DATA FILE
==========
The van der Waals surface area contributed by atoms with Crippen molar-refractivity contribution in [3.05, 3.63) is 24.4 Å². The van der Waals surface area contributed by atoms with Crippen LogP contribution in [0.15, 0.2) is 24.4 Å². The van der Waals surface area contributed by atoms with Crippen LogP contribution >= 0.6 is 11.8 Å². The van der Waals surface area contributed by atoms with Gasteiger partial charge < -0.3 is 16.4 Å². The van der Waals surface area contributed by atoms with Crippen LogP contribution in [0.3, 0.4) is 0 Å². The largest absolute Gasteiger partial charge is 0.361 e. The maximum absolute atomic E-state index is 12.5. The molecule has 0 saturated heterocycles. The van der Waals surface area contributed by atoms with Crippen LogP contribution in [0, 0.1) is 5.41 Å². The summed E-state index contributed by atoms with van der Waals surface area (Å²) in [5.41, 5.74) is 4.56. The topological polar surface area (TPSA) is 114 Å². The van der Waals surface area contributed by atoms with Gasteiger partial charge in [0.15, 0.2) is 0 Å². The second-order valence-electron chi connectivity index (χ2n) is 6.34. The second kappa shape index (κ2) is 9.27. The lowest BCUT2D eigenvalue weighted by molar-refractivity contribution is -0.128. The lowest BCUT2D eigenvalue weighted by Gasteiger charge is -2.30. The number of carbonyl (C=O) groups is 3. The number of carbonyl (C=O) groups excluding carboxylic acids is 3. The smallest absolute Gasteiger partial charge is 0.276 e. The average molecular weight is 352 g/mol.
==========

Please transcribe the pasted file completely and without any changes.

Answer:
The van der Waals surface area contributed by atoms with Crippen molar-refractivity contribution in [3.05, 3.63) is 24.4 Å². The van der Waals surface area contributed by atoms with Crippen LogP contribution in [0.15, 0.2) is 24.4 Å². The van der Waals surface area contributed by atoms with Crippen LogP contribution >= 0.6 is 11.8 Å². The van der Waals surface area contributed by atoms with Gasteiger partial charge < -0.3 is 16.4 Å². The van der Waals surface area contributed by atoms with Crippen LogP contribution in [0.3, 0.4) is 0 Å². The largest absolute Gasteiger partial charge is 0.361 e. The maximum absolute atomic E-state index is 12.5. The molecule has 0 saturated heterocycles. The van der Waals surface area contributed by atoms with Crippen LogP contribution in [0, 0.1) is 5.41 Å². The summed E-state index contributed by atoms with van der Waals surface area (Å²) in [5.41, 5.74) is 4.56. The topological polar surface area (TPSA) is 114 Å². The van der Waals surface area contributed by atoms with Gasteiger partial charge in [0.15, 0.2) is 0 Å². The second-order valence-electron chi connectivity index (χ2n) is 6.34. The second kappa shape index (κ2) is 9.27. The lowest BCUT2D eigenvalue weighted by molar-refractivity contribution is -0.128. The lowest BCUT2D eigenvalue weighted by Gasteiger charge is -2.30. The number of carbonyl (C=O) groups is 3. The number of carbonyl (C=O) groups excluding carboxylic acids is 3. The smallest absolute Gasteiger partial charge is 0.276 e. The average molecular weight is 352 g/mol.